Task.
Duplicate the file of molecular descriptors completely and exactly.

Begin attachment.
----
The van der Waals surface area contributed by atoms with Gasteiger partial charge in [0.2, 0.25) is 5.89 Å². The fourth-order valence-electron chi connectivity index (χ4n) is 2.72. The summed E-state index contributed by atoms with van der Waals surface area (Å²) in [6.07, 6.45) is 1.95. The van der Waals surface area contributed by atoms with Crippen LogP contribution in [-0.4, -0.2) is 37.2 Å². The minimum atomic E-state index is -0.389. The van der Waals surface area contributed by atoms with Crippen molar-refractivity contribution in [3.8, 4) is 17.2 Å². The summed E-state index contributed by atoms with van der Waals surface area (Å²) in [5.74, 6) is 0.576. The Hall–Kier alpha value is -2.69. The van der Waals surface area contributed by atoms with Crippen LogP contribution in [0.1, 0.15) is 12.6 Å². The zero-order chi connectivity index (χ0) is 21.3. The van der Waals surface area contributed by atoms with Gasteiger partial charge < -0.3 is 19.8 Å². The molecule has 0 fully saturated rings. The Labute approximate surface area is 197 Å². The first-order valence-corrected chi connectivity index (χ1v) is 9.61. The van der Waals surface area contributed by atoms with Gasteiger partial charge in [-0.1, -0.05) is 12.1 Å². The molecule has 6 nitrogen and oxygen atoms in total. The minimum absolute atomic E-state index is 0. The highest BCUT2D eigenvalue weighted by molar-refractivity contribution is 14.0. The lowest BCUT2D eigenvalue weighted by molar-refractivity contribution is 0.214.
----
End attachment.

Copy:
The van der Waals surface area contributed by atoms with Gasteiger partial charge in [0.2, 0.25) is 5.89 Å². The fourth-order valence-electron chi connectivity index (χ4n) is 2.72. The summed E-state index contributed by atoms with van der Waals surface area (Å²) in [6.07, 6.45) is 1.95. The van der Waals surface area contributed by atoms with Crippen LogP contribution in [-0.4, -0.2) is 37.2 Å². The minimum atomic E-state index is -0.389. The van der Waals surface area contributed by atoms with Crippen molar-refractivity contribution in [3.8, 4) is 17.2 Å². The summed E-state index contributed by atoms with van der Waals surface area (Å²) in [5.74, 6) is 0.576. The Hall–Kier alpha value is -2.69. The van der Waals surface area contributed by atoms with Crippen LogP contribution in [0.1, 0.15) is 12.6 Å². The zero-order chi connectivity index (χ0) is 21.3. The van der Waals surface area contributed by atoms with Gasteiger partial charge < -0.3 is 19.8 Å². The molecule has 0 fully saturated rings. The Labute approximate surface area is 197 Å². The first-order valence-corrected chi connectivity index (χ1v) is 9.61. The van der Waals surface area contributed by atoms with Gasteiger partial charge in [-0.1, -0.05) is 12.1 Å². The molecule has 6 nitrogen and oxygen atoms in total. The minimum absolute atomic E-state index is 0. The highest BCUT2D eigenvalue weighted by molar-refractivity contribution is 14.0. The lowest BCUT2D eigenvalue weighted by molar-refractivity contribution is 0.214.